“b8ta is fascinating from a retail perspective,” said Kevin Boo, Fleetwood’s account executive on b8ta and several other Gensler-designed projects. “It’s a real draw for their customers who know they can go into the store and see, touch and play with the latest and greatest in consumer electronics.”

Boo said several retailers traditionally grounded in online and catalog operations are opening retail stores that give customers in-person experiences.

High-end home retailers Frontgate and Ballard Designs are two examples.

“It’s been really interesting to me to see retailers going toward bricks and mortar,” he said. “You’ve got new concepts like b8ta, but now we’re seeing these other companies open stores.

“(Frontgate and Ballard) both have a huge following, and they know where to open so they can give customers a chance to touch and feel and then order without hesitation. Bricks and mortar and online really complement each other. Some people are satisfied to read the specs only and order. Others want to experience the product first.”

Coty Fume Scent Lounge: Fixture of the Year

Designed by dkstudio architects, the store in Toronto’s Yorkdale Shopping Centre features impressive millwork, fixtures and visuals engineered, fabricated and installed by Toronto-based Evenstscape.

Conceived to attract millennial shoppers, Coty’s scent lounge offers a digital and interactive experience that engages sight, sound, touch and smell. Highlights include a complex curved interactive bar, a spiraling overhead canopy and an arc of freestanding digital towers that can each represent an individual brand or, combined, offer a full digital concert of images and videos.

 

 

The glistening display bar features double curves and an exaggerated cantilever. The fixture’s MDF substructure supports a cladding of heat-formed solid-surface material. The cantilever is made from a specialized high-density material shaped with 5-axis milling. The solid-surface top with its beveled edge is 4 inches thick. To form the curved base, nine layers of ½-inch-thick solid-surface material were milled into smooth contours using a combination of CNC and hand finishing.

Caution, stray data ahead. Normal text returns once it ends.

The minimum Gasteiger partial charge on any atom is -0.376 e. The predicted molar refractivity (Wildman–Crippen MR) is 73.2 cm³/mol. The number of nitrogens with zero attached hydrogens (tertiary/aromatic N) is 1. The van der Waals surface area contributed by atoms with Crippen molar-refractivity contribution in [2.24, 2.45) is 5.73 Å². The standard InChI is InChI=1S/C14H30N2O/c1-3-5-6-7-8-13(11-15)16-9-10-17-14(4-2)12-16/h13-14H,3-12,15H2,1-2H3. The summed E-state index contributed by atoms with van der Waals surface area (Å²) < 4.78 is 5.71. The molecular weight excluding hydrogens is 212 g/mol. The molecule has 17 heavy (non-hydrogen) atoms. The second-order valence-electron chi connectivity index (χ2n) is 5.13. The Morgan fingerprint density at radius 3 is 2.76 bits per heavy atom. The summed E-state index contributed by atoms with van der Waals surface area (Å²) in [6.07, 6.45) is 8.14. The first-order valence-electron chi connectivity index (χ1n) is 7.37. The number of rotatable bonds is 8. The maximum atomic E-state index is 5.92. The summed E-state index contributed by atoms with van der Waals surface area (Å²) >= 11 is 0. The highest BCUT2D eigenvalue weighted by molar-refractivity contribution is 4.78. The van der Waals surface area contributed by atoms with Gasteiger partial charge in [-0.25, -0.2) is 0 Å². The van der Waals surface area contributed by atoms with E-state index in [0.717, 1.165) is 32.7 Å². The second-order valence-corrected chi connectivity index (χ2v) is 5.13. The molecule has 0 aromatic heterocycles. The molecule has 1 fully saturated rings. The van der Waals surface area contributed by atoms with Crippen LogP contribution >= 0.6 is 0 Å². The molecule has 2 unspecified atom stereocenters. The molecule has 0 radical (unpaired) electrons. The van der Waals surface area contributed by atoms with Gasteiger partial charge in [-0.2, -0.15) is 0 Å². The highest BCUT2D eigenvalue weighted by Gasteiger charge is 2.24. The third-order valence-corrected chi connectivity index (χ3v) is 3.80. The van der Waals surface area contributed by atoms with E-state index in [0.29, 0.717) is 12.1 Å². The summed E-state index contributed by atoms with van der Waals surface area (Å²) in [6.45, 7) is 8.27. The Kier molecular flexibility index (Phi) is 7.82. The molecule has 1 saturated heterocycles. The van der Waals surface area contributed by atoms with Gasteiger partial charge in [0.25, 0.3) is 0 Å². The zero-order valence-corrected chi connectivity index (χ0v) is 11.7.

The towers surround the fragrance bar and are covered in a durable matte black laminate chosen for its resistance to scratches, heat, shock and fingerprints.

 “We are seeing more projects that incorporate interactive digital technology,” said Elaine Allen-Milne, Eventscape’s marketing manager. “These designs provide consumers with a sense of personal engagement with the products and environments. Once they have a personal connection with a brand, they are more likely to share it on their own social media channels, attracting more potential customers.”

Fostering the connection

Rossman said another example of outstanding experiential retail is a Finish Line store in Chicago designed by CallisonRTKL, a global architecture, planning and design firm.

“For the Finish Line project, we incorporated panel systems in a number of different ways to support a number of different experiences,” said Michael Trenary, a senior designer with CallisonRTKL.

 

The design gives Finish Line flexibility to quickly and efficiently change displays while also giving each brand within the store the opportunity to layer in its own identity.

 

 

Trenary agrees there’s a perceived competition between bricks-and-mortar stores and online shopping.

But the two work best in tandem, he said.

“Both channels have their strong suits,” he said. “It’s easy to go to a website, instantly find and purchase, for example, your favorite shampoo and have it delivered to your door within an hour while you’re out for brunch with friends.

 

 

“But on the flip side, physical stores have many strong suits that digital can’t compete with. Trying on clothes is impossible on a mobile app. Live chat and digital messaging can’t beat face-to-face customer service. Those are the places and experiences in the retail environment where we as designers focus our efforts.”

CallisonRTKL, he added, wants in-store environments to go beyond novelty and kitsch in order to foster the connection between the consumer and the brand through storytelling and interpersonal interaction.